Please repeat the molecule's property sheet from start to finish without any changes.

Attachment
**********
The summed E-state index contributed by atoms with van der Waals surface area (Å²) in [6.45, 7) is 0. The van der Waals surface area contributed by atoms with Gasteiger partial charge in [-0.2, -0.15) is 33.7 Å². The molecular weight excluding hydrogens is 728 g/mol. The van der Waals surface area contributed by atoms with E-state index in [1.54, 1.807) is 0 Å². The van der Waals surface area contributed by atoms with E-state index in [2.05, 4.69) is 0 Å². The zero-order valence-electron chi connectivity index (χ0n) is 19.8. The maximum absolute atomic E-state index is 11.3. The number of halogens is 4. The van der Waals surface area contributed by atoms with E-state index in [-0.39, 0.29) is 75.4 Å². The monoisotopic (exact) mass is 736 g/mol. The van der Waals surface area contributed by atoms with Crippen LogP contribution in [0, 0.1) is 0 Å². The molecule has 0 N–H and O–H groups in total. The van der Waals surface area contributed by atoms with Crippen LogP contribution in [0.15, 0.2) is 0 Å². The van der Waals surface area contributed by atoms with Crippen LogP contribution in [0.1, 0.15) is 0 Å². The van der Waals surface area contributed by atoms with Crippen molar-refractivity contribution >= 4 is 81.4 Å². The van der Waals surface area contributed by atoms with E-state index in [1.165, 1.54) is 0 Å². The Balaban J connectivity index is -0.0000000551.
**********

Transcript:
The summed E-state index contributed by atoms with van der Waals surface area (Å²) in [6.45, 7) is 0. The van der Waals surface area contributed by atoms with Gasteiger partial charge in [-0.2, -0.15) is 33.7 Å². The molecular weight excluding hydrogens is 728 g/mol. The van der Waals surface area contributed by atoms with E-state index in [1.54, 1.807) is 0 Å². The van der Waals surface area contributed by atoms with E-state index in [2.05, 4.69) is 0 Å². The zero-order valence-electron chi connectivity index (χ0n) is 19.8. The maximum absolute atomic E-state index is 11.3. The number of halogens is 4. The van der Waals surface area contributed by atoms with E-state index in [-0.39, 0.29) is 75.4 Å². The monoisotopic (exact) mass is 736 g/mol. The van der Waals surface area contributed by atoms with Crippen LogP contribution in [0, 0.1) is 0 Å². The molecule has 0 N–H and O–H groups in total. The van der Waals surface area contributed by atoms with Crippen LogP contribution in [0.15, 0.2) is 0 Å². The van der Waals surface area contributed by atoms with Crippen LogP contribution in [0.1, 0.15) is 0 Å². The van der Waals surface area contributed by atoms with Crippen molar-refractivity contribution >= 4 is 81.4 Å². The van der Waals surface area contributed by atoms with E-state index in [1.165, 1.54) is 0 Å². The Balaban J connectivity index is -0.0000000551.